❉ An engaging account of one fan piecing together the story of Doctor Who during the so-called wilderness years.
“Hayden Gribble was one of the new fans who discovered the show in 1996 when for just one night Paul McGann was the Doctor, and he explores his relationship with Doctor Who from this time through to its triumphant return to TV from 2005 onwards in his book Child Out of Time: Growing Up with Doctor Who in the Wilderness Years.”
Growing up as Doctor Who fan wasn’t always the easiest thing to do. As a boy growing up in the ’80s who was unashamedly out as a Who fan, you had to be ready for the many, many comments about the show being awful, but at least we had the show on screen. Just imagine then how it must have been to discover the show during the so-called wilderness years where the show was either held up as something kitsch to be laughed at or just another piece of televisual nostalgia relegated to UK Gold.
Imagine, then, what it was like to be someone who discovered the show during this period. Hayden Gribble was one of the new fans who discovered the show in 1996 when for just one night Paul McGann was the Doctor, and he explores his relationship with Doctor Who from this time through to its triumphant return to TV from 2005 onwards in his book Child Out of Time: Growing Up with Doctor Who in the Wilderness Years.
Gribble beautifully describes the build-up to his first watch of the show in a way that probably speaks to many of us fans. His discovery of it through the supplement in the Radio Times the week of the TV Movie, being beguiled by the images in it of all the previous Doctors and trying to work out how they could all be the same man, followed by sitting down in a dark Travelodge room with his family, curtains drawn, waiting for his first story to begin. He writes evocatively about how the theme music, quite unlike any other drew him in to the adventure, which whizzed by in a blur of images and a convoluted plot his seven-year-old mind couldn’t quite follow. The age-old magic of Doctor Who embedding itself in another young mind and not letting it go.
The book takes us on Gribble’s fast journey from casual watcher to fan. We get to experience his wonder at seeing his first two old stories, Snakedance and The Android Invasion. His excitement at seeing these stories for the first time is wonderfully written. It’s very easy to be swept along with his enthusiasm for his first steps into the wider world of Doctor Who, as the sheer joy he felt at becoming a fan is so evocatively written throughout.
I really enjoyed the many stories of how Gribble slowly began to piece together the story of Doctor Who through his slow collection of the videos and his tentative steps into reading the books while shopping with his Grandad and buying his first few from a second-hand bookshop. The story of him discovering a battered copy of The Web of Fear novelisation in his school library is one that really spoke to me; as a young fan, the Target books were incredibly important to me and this one was a book I have really fond memories of. He was gripped by the story as much as I was when I was a similar age. I was pleased to read that it was still on his shelf, after he – ahem – liberated it from the school library and it was all the more poignant to read that he’d had it signed by Terrance Dicks.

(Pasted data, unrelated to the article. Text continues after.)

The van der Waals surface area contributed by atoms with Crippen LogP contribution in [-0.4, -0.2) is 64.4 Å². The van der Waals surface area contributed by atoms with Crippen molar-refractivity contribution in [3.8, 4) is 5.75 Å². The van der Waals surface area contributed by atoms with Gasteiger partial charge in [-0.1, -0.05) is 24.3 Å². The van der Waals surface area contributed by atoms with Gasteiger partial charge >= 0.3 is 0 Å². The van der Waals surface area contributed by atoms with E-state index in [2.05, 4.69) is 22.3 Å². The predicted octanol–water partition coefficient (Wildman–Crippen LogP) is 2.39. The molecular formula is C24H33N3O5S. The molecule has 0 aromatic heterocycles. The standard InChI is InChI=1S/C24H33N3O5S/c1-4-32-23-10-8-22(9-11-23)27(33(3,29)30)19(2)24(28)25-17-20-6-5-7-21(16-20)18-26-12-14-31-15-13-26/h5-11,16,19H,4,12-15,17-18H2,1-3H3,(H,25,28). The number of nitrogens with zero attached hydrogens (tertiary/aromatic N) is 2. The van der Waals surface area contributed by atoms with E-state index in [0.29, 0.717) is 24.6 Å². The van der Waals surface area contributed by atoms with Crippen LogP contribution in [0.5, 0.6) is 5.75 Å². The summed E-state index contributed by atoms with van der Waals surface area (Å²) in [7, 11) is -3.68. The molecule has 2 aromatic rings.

It’s easy to forget as a slightly older fan that events like Doctor Who Night in 1999 were a huge thing for younger fans. Like the TV 60 retrospective in 1986 was for me, Gribble was watching and poring over the old clips in the documentaries on that wonderful night and trying to work out which story they were from. It’s easy to forget now that everything is so easily available to watch that things like this were so exciting. Gribble again captures that fan compulsion to drink in all the facts about the show so well.
His starstruck meeting with Deborah Watling and her father Jack at a convention in Clacton-On-Sea was another lovely moment, especially her few words with him about the copy of The Web of Fear he’d taken from school. That lovely piece of intimacy between her and young Hayden was wonderful, but it prefaces the moment that SATS, a new sibling, football and Holly Vallance overtook any excitement watching Invasion of Time could hold. Like many fans, growing up meant a falling out with the programme and it’s always sad to read about someone falling out of love with the programme.
It doesn’t end that way because, of course, Gribble’s love for the show was reignited by its triumphant return to TV in 2005. I loved this chapter immensely as he really captured the feeling of nervousness and excitement as Rose hurtled onto the screen. The joy he felt being able to share his love for the show with his peers is palpable and what had started as something he felt was his secret love now being mainstream is something I think many a Doctor Who fan can relate to.
Gribble’s story finishes in 2013 with the show’s fiftieth anniversary and an unexpected call to appear on BBC Breakfast to talk about Matt Smith’s departure from Doctor Who. It’s a triumphant end to his book, where suddenly his hobby and his job collide beautifully, even if it doesn’t happen quite as planned. As he says, “What luck!”
I really enjoyed reading this book. It’s very easy to be swept along with Hayden Gribble’s journey and I found myself comparing it to my own experiences of growing up as a fan through the ‘80s and 90s. While it is just Gribble’s story of growing up with the Doctor, there’s so much in here that feels universal and that makes it a very fine book indeed. All of us Doctor Who fans are a child out of time inside.
❉ Green-fingered librarian Simon Hart is a regular contributor to We Are Cult.